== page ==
Today's poem is by David Bottoms

Holidays and Sundays

They'd settle in our living room, cross their legs—three or four uncles,
my old man. They'd stare at each other
and pull at their ears while the women cleared the dishes.

Okay, maybe somebody would mention rain
and draw a nod from across the room, or a ball game
that had gone into extra innings,

but mostly there was silence, as though they'd all agreed
the world was beyond comment.

I grew up thinking this was how men behaved, holding
their thoughts close to their chests. A compliment, sure, at dinner—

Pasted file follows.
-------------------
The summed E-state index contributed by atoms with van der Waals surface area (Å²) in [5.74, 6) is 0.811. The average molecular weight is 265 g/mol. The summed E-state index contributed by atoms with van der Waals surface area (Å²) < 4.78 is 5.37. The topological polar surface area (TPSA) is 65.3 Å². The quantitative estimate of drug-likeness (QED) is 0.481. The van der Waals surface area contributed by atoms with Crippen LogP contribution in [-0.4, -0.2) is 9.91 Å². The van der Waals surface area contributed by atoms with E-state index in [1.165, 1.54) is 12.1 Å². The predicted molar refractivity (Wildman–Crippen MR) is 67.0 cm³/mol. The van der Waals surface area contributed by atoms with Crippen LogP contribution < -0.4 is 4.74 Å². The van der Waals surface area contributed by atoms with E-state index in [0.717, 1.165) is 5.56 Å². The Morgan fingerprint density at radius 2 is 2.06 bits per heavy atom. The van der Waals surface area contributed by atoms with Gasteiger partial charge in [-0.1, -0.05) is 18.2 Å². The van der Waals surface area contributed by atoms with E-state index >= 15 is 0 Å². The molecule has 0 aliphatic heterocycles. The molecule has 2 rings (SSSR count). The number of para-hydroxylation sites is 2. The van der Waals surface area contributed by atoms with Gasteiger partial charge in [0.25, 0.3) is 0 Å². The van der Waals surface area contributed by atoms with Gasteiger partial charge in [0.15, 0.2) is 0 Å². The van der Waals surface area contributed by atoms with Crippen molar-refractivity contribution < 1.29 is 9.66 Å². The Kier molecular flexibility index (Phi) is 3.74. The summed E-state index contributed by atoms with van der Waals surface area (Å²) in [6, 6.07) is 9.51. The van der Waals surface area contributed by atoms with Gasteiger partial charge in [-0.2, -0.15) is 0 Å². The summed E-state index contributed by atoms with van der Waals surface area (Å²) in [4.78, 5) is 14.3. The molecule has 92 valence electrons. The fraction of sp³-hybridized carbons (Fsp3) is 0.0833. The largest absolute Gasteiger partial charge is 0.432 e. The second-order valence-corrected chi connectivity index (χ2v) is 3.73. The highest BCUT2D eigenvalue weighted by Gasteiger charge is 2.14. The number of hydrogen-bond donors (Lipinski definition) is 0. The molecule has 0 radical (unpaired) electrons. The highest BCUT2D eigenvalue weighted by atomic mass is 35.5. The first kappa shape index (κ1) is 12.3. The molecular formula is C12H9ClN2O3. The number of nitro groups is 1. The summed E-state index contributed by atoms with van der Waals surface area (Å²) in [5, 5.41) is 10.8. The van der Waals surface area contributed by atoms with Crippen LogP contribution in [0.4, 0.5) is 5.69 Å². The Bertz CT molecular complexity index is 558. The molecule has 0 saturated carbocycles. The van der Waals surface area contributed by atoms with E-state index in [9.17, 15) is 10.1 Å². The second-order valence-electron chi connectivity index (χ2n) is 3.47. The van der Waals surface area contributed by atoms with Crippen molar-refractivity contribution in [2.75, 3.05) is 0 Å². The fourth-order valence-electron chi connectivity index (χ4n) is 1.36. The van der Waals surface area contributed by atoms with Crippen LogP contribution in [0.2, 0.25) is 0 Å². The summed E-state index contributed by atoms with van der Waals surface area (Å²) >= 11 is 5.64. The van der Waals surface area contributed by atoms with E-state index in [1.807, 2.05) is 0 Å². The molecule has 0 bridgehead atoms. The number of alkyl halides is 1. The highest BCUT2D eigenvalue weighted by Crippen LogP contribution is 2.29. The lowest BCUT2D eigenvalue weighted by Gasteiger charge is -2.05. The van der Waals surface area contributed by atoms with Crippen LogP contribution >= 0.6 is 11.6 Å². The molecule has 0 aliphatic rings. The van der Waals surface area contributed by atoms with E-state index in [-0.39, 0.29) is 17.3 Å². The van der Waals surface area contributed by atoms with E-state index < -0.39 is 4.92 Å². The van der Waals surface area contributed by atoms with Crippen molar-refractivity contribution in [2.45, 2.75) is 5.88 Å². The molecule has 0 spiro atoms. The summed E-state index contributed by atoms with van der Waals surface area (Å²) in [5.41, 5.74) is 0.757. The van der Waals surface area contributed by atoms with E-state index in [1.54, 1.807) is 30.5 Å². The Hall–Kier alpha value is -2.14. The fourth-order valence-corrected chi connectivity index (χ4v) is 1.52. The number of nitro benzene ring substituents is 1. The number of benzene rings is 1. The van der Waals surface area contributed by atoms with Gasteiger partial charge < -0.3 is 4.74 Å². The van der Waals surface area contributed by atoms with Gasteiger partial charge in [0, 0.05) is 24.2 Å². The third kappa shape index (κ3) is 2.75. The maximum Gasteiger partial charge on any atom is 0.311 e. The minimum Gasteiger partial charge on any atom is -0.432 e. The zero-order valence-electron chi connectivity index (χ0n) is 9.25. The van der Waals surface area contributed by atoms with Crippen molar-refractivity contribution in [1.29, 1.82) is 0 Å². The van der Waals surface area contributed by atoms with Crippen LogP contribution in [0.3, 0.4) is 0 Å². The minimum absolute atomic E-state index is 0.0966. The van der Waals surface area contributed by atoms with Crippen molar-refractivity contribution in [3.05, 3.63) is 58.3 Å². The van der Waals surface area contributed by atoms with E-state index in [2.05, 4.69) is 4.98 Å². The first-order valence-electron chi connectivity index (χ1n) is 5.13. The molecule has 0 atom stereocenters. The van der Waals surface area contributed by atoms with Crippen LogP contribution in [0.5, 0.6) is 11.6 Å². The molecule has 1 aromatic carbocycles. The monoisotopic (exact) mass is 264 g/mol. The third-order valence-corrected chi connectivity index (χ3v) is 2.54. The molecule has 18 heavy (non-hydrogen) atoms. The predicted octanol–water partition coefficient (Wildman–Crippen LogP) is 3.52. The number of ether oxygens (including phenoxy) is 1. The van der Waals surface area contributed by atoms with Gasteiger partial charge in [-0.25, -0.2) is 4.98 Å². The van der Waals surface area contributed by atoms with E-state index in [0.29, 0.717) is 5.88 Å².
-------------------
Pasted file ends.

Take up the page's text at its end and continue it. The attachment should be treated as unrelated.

the beans, the potatoes—but that was it.

Nobody fired off a joke, nobody lobbed a war story
over anybody's bow. Not the tiniest pinch
of philosophy, politics, theology.

Only that slow retreat into calculated silence,
which wasn't exactly boredom,
but more the silence you got at church or funerals,

which was the way you faced the sacred, or death,
or that inscrutable laughter from the kitchen.

Copyright © 2009 David Bottoms All rights reserved
from the Southern Review
Reprinted by Verse Daily® with permission

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